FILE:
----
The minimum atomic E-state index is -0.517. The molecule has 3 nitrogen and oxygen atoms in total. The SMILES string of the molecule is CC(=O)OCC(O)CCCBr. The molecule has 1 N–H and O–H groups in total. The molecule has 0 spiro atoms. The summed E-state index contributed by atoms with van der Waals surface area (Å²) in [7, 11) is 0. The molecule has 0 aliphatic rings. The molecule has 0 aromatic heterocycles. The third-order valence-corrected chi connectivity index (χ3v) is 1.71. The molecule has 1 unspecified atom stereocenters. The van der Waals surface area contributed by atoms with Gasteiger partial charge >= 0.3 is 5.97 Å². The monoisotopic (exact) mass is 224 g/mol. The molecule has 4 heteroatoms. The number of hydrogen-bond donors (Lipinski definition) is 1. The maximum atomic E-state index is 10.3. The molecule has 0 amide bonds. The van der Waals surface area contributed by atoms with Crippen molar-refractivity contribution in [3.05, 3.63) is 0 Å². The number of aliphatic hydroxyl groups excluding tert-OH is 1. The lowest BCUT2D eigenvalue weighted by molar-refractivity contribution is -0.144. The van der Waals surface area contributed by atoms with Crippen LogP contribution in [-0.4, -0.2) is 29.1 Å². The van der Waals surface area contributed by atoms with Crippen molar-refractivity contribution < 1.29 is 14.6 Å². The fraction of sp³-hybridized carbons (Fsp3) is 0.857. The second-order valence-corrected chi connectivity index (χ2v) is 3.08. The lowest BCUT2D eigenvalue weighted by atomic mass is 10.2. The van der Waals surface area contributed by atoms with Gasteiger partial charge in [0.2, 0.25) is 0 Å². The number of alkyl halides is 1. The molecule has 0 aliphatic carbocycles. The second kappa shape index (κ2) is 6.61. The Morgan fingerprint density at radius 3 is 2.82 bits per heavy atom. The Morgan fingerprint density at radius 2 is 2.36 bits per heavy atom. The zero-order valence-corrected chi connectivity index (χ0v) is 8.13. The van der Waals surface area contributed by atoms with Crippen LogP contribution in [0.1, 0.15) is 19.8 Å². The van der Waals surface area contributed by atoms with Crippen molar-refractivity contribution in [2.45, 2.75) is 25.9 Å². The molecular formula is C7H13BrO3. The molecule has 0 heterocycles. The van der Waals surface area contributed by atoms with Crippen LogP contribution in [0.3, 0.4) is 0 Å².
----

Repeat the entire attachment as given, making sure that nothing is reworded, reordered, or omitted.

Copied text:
The minimum atomic E-state index is -0.517. The molecule has 3 nitrogen and oxygen atoms in total. The SMILES string of the molecule is CC(=O)OCC(O)CCCBr. The molecule has 1 N–H and O–H groups in total. The molecule has 0 spiro atoms. The summed E-state index contributed by atoms with van der Waals surface area (Å²) in [7, 11) is 0. The molecule has 0 aliphatic rings. The molecule has 0 aromatic heterocycles. The third-order valence-corrected chi connectivity index (χ3v) is 1.71. The molecule has 1 unspecified atom stereocenters. The van der Waals surface area contributed by atoms with Gasteiger partial charge >= 0.3 is 5.97 Å². The monoisotopic (exact) mass is 224 g/mol. The molecule has 4 heteroatoms. The number of hydrogen-bond donors (Lipinski definition) is 1. The maximum atomic E-state index is 10.3. The molecule has 0 amide bonds. The van der Waals surface area contributed by atoms with Crippen molar-refractivity contribution in [3.05, 3.63) is 0 Å². The number of aliphatic hydroxyl groups excluding tert-OH is 1. The lowest BCUT2D eigenvalue weighted by molar-refractivity contribution is -0.144. The van der Waals surface area contributed by atoms with Crippen LogP contribution in [-0.4, -0.2) is 29.1 Å². The van der Waals surface area contributed by atoms with Crippen molar-refractivity contribution < 1.29 is 14.6 Å². The fraction of sp³-hybridized carbons (Fsp3) is 0.857. The second-order valence-corrected chi connectivity index (χ2v) is 3.08. The lowest BCUT2D eigenvalue weighted by atomic mass is 10.2. The van der Waals surface area contributed by atoms with Gasteiger partial charge in [0.2, 0.25) is 0 Å². The number of alkyl halides is 1. The molecule has 0 aliphatic carbocycles. The second kappa shape index (κ2) is 6.61. The Morgan fingerprint density at radius 3 is 2.82 bits per heavy atom. The Morgan fingerprint density at radius 2 is 2.36 bits per heavy atom. The zero-order valence-corrected chi connectivity index (χ0v) is 8.13. The van der Waals surface area contributed by atoms with Crippen LogP contribution in [0.1, 0.15) is 19.8 Å². The van der Waals surface area contributed by atoms with Crippen molar-refractivity contribution in [2.45, 2.75) is 25.9 Å². The molecular formula is C7H13BrO3. The molecule has 0 heterocycles. The van der Waals surface area contributed by atoms with Crippen LogP contribution in [0.3, 0.4) is 0 Å².